notice - $200 billion - unfunded future liability in Defence. So this has all been so much window dressing, and I’ll talk

in a moment about what we are going to do about it.

The reality has been virtually the opposite of what was promised, with no apparent consideration for the adverse

impact this had had on industry, the cost of which must ultimately be recovered by those survivors in future programs

or in different parts of industry, away from Defence.

They’ve got to make some move to recover, as I say we’ve lost 5,000 jobs, we’ve endured the largest reduction of

Defence funding in the last Budget since the Korean War. A loss of 10.5 per cent. No other portfolio took a hit of this

nature.

We’ve got in excess of 20,000 public servants in the Defence Department and when I talk about structural reform,

people in the know in Defence say ‘well that project will probably take four years to second pass’. Now this is simply

unsustainable.

The structural disfunctionality - the recent Senate report sets it all out. This whole thing is embroiled, enmeshed,

enchained in process.

We want a DCP that has quarterly to six monthly updates. We want a time frame that you can bet on. We want to

know if a project is committed to come forward or if a tender is to be announced on a certain date we want to know

why it has not. There are 21,000 public servants running 59,000 uniforms with about 22,000 reservists at the

moment. I was in Korea before Christmas and I note that they’ve got 600,000 soldiers run by 3,000 public servants.

Now the DCP is a priority. We’ve got to have a funded plan that we can support and if can’t make the time frames we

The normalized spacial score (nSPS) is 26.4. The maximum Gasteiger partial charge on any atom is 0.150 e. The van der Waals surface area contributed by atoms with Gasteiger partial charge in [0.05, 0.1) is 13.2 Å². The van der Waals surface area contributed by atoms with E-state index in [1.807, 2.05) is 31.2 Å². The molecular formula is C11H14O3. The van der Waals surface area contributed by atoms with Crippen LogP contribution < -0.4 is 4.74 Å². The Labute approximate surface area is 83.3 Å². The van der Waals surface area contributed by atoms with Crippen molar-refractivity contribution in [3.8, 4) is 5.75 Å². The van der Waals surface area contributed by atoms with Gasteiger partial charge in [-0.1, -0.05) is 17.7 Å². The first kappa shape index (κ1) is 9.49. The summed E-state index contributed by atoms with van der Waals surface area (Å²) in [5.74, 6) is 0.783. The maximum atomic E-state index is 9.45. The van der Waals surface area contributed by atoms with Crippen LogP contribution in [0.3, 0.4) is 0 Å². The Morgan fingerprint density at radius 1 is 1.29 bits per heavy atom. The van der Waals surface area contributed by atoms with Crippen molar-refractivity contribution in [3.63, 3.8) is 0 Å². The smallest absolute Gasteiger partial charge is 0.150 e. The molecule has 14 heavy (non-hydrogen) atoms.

have committed to we have got to ask the hard questions as to why. Industry needs at least that.

So we all know the outcome of the 2009 White Paper. It’s left a trail of damage, it’s got pockets in Sydney and

Melbourne particularly, hanging on by a thread. The lack of commercial understanding by Government is no better

reflected in the way we’ve gone about ‘rebaselining’ the Air Warfare Destroyer project. Now ‘rebaselining’ is a really

interesting piece of Humphrey Appleby description.

We’ve delayed it for two years. Now the primes are going to be hurt by that but they can probably battle on. The

SME’s - this is hiatus that’s really causing them some grief, particularly in Adelaide.

It will be fatal for a number of them. At the stroke of a pen the Minister has probably put several businesses out of

work - historically successful businesses, while we try and chase and avoid the valley of death.

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a couple of examples. I’ve been doing Defence now for 11 years. I just happened by chance be thrust into it by

Senator John Hogg when I first became a Senator - I didn’t even know what the DMO stood for when I went to my

first committee meeting.

But one of those meetings took me down to Bendigo where I met the Bushmaster manufactures. In 2005, the

Bushmaster, which has been blown up 50 times with nobody dying, in Afghanistan and Iraq, was on the verge of

being a cancelled project. After much argy bargy with the Department and the contractors involved -it was revealed

scope creep was the issue. 8 seats to 10 - a different number of axels, power to weight ratio went out the window. It

appeared to me that nobody in the Department understood what these changes meant in terms of the design

functionality of the vehicle.

When we call for tenders for a sonar system and we specify 10 kh, if someone has a product that’s 11 or 10.5 or 9.5